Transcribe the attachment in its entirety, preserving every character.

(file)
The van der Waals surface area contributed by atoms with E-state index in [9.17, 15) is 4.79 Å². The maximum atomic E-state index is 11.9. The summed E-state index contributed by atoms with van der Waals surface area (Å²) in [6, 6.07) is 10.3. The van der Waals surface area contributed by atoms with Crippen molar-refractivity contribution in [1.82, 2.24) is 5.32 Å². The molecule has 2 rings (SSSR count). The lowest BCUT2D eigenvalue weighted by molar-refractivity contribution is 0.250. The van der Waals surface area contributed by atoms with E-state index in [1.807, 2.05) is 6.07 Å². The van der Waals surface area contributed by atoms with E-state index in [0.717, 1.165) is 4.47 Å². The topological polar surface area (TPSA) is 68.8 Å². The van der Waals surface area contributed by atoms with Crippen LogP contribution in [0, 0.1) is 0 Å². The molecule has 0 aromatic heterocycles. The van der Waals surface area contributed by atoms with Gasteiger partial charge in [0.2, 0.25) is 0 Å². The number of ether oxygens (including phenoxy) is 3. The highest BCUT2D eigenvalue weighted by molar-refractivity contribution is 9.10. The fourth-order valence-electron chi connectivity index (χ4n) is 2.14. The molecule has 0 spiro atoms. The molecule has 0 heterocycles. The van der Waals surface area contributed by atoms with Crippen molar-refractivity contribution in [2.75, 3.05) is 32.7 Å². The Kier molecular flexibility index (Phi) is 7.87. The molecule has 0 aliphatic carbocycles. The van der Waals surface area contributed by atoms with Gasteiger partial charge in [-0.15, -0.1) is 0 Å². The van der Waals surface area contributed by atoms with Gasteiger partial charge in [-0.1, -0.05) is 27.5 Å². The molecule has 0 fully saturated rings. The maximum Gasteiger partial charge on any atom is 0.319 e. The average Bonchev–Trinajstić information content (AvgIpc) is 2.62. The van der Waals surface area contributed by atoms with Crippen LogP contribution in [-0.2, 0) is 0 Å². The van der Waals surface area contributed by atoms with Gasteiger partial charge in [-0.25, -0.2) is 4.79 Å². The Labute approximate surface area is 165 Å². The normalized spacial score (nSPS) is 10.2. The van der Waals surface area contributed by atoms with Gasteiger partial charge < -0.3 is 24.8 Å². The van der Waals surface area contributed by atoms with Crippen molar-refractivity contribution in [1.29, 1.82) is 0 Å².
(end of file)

The van der Waals surface area contributed by atoms with E-state index in [9.17, 15) is 4.79 Å². The maximum atomic E-state index is 11.9. The summed E-state index contributed by atoms with van der Waals surface area (Å²) in [6, 6.07) is 10.3. The van der Waals surface area contributed by atoms with Crippen molar-refractivity contribution in [1.82, 2.24) is 5.32 Å². The molecule has 2 rings (SSSR count). The lowest BCUT2D eigenvalue weighted by molar-refractivity contribution is 0.250. The van der Waals surface area contributed by atoms with E-state index in [1.807, 2.05) is 6.07 Å². The van der Waals surface area contributed by atoms with E-state index in [0.717, 1.165) is 4.47 Å². The topological polar surface area (TPSA) is 68.8 Å². The van der Waals surface area contributed by atoms with Crippen LogP contribution in [0, 0.1) is 0 Å². The molecule has 0 aromatic heterocycles. The van der Waals surface area contributed by atoms with Gasteiger partial charge in [0.2, 0.25) is 0 Å². The number of ether oxygens (including phenoxy) is 3. The highest BCUT2D eigenvalue weighted by molar-refractivity contribution is 9.10. The fourth-order valence-electron chi connectivity index (χ4n) is 2.14. The molecule has 0 spiro atoms. The molecule has 0 heterocycles. The van der Waals surface area contributed by atoms with Crippen molar-refractivity contribution in [2.75, 3.05) is 32.7 Å². The Kier molecular flexibility index (Phi) is 7.87. The molecule has 0 aliphatic carbocycles. The van der Waals surface area contributed by atoms with Gasteiger partial charge in [-0.15, -0.1) is 0 Å². The van der Waals surface area contributed by atoms with Gasteiger partial charge in [-0.1, -0.05) is 27.5 Å². The molecule has 0 fully saturated rings. The maximum Gasteiger partial charge on any atom is 0.319 e. The average Bonchev–Trinajstić information content (AvgIpc) is 2.62. The van der Waals surface area contributed by atoms with Crippen LogP contribution in [-0.2, 0) is 0 Å². The van der Waals surface area contributed by atoms with Gasteiger partial charge in [-0.25, -0.2) is 4.79 Å². The Labute approximate surface area is 165 Å². The normalized spacial score (nSPS) is 10.2. The van der Waals surface area contributed by atoms with Gasteiger partial charge < -0.3 is 24.8 Å². The van der Waals surface area contributed by atoms with Crippen molar-refractivity contribution in [1.29, 1.82) is 0 Å².